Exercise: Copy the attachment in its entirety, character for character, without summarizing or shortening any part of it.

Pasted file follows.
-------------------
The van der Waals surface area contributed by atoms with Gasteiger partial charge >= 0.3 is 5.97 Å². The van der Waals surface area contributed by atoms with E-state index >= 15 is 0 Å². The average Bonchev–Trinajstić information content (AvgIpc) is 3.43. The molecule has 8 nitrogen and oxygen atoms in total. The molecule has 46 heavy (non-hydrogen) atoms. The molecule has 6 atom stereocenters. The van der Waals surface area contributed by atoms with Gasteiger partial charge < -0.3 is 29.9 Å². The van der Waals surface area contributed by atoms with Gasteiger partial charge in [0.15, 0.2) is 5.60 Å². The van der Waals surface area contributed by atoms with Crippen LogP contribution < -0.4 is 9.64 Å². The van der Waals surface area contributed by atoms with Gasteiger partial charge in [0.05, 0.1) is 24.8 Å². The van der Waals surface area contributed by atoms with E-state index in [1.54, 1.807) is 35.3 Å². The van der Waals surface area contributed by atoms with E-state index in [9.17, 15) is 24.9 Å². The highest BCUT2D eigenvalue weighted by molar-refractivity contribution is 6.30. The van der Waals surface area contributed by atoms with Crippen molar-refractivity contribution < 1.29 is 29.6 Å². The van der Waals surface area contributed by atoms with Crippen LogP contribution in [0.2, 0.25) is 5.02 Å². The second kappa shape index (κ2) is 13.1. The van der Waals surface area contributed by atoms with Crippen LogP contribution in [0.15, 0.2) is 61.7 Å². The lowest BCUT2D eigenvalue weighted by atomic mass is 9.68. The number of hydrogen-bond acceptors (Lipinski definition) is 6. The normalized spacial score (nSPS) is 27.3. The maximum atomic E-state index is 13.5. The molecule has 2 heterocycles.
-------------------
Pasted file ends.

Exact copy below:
The van der Waals surface area contributed by atoms with Gasteiger partial charge >= 0.3 is 5.97 Å². The van der Waals surface area contributed by atoms with E-state index >= 15 is 0 Å². The average Bonchev–Trinajstić information content (AvgIpc) is 3.43. The molecule has 8 nitrogen and oxygen atoms in total. The molecule has 46 heavy (non-hydrogen) atoms. The molecule has 6 atom stereocenters. The van der Waals surface area contributed by atoms with Gasteiger partial charge < -0.3 is 29.9 Å². The van der Waals surface area contributed by atoms with Gasteiger partial charge in [0.15, 0.2) is 5.60 Å². The van der Waals surface area contributed by atoms with Crippen LogP contribution < -0.4 is 9.64 Å². The van der Waals surface area contributed by atoms with Gasteiger partial charge in [0.05, 0.1) is 24.8 Å². The van der Waals surface area contributed by atoms with E-state index in [1.54, 1.807) is 35.3 Å². The van der Waals surface area contributed by atoms with E-state index in [9.17, 15) is 24.9 Å². The highest BCUT2D eigenvalue weighted by molar-refractivity contribution is 6.30. The van der Waals surface area contributed by atoms with Crippen molar-refractivity contribution < 1.29 is 29.6 Å². The van der Waals surface area contributed by atoms with Crippen LogP contribution in [0.2, 0.25) is 5.02 Å². The second kappa shape index (κ2) is 13.1. The van der Waals surface area contributed by atoms with Crippen LogP contribution in [0.15, 0.2) is 61.7 Å². The lowest BCUT2D eigenvalue weighted by atomic mass is 9.68. The number of hydrogen-bond acceptors (Lipinski definition) is 6. The normalized spacial score (nSPS) is 27.3. The maximum atomic E-state index is 13.5. The molecule has 2 heterocycles.